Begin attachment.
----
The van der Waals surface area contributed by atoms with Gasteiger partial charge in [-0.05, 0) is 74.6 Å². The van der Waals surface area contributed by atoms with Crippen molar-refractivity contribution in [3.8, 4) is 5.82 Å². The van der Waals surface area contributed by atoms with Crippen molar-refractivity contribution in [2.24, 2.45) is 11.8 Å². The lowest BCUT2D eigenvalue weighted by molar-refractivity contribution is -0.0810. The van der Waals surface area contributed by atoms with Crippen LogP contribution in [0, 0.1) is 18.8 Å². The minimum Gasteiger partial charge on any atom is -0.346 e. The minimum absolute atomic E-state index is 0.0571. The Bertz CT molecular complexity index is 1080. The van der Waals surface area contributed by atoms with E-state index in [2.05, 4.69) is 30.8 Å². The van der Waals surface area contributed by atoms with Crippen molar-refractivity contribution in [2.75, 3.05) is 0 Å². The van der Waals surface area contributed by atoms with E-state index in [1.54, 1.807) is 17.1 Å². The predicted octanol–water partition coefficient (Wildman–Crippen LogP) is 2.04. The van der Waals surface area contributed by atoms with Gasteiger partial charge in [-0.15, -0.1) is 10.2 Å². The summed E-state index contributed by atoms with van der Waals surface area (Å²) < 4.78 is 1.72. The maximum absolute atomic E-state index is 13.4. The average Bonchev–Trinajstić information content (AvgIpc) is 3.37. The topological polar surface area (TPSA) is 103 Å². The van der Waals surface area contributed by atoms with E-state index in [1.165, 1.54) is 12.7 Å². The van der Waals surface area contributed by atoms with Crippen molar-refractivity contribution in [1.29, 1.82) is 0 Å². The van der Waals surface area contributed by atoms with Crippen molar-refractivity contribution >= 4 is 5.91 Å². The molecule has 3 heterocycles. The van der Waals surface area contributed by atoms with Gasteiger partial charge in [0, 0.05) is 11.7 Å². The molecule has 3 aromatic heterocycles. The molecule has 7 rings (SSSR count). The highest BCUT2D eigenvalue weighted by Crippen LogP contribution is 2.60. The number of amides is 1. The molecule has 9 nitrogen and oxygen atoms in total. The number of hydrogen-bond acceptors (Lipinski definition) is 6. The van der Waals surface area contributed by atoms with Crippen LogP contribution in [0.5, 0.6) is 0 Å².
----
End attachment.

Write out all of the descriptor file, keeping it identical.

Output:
The van der Waals surface area contributed by atoms with Gasteiger partial charge in [-0.05, 0) is 74.6 Å². The van der Waals surface area contributed by atoms with Crippen molar-refractivity contribution in [3.8, 4) is 5.82 Å². The van der Waals surface area contributed by atoms with Crippen molar-refractivity contribution in [2.24, 2.45) is 11.8 Å². The lowest BCUT2D eigenvalue weighted by molar-refractivity contribution is -0.0810. The van der Waals surface area contributed by atoms with Crippen LogP contribution in [0, 0.1) is 18.8 Å². The minimum Gasteiger partial charge on any atom is -0.346 e. The minimum absolute atomic E-state index is 0.0571. The Bertz CT molecular complexity index is 1080. The van der Waals surface area contributed by atoms with E-state index in [2.05, 4.69) is 30.8 Å². The van der Waals surface area contributed by atoms with Crippen molar-refractivity contribution in [2.75, 3.05) is 0 Å². The van der Waals surface area contributed by atoms with E-state index in [1.54, 1.807) is 17.1 Å². The predicted octanol–water partition coefficient (Wildman–Crippen LogP) is 2.04. The van der Waals surface area contributed by atoms with Gasteiger partial charge in [-0.15, -0.1) is 10.2 Å². The summed E-state index contributed by atoms with van der Waals surface area (Å²) < 4.78 is 1.72. The maximum absolute atomic E-state index is 13.4. The average Bonchev–Trinajstić information content (AvgIpc) is 3.37. The topological polar surface area (TPSA) is 103 Å². The van der Waals surface area contributed by atoms with E-state index in [1.165, 1.54) is 12.7 Å². The van der Waals surface area contributed by atoms with Crippen molar-refractivity contribution in [1.29, 1.82) is 0 Å². The van der Waals surface area contributed by atoms with Crippen molar-refractivity contribution >= 4 is 5.91 Å². The molecule has 3 heterocycles. The van der Waals surface area contributed by atoms with Gasteiger partial charge in [0, 0.05) is 11.7 Å². The molecule has 3 aromatic heterocycles. The molecule has 7 rings (SSSR count). The highest BCUT2D eigenvalue weighted by Crippen LogP contribution is 2.60. The number of amides is 1. The molecule has 9 nitrogen and oxygen atoms in total. The number of hydrogen-bond acceptors (Lipinski definition) is 6. The van der Waals surface area contributed by atoms with Crippen LogP contribution in [0.5, 0.6) is 0 Å².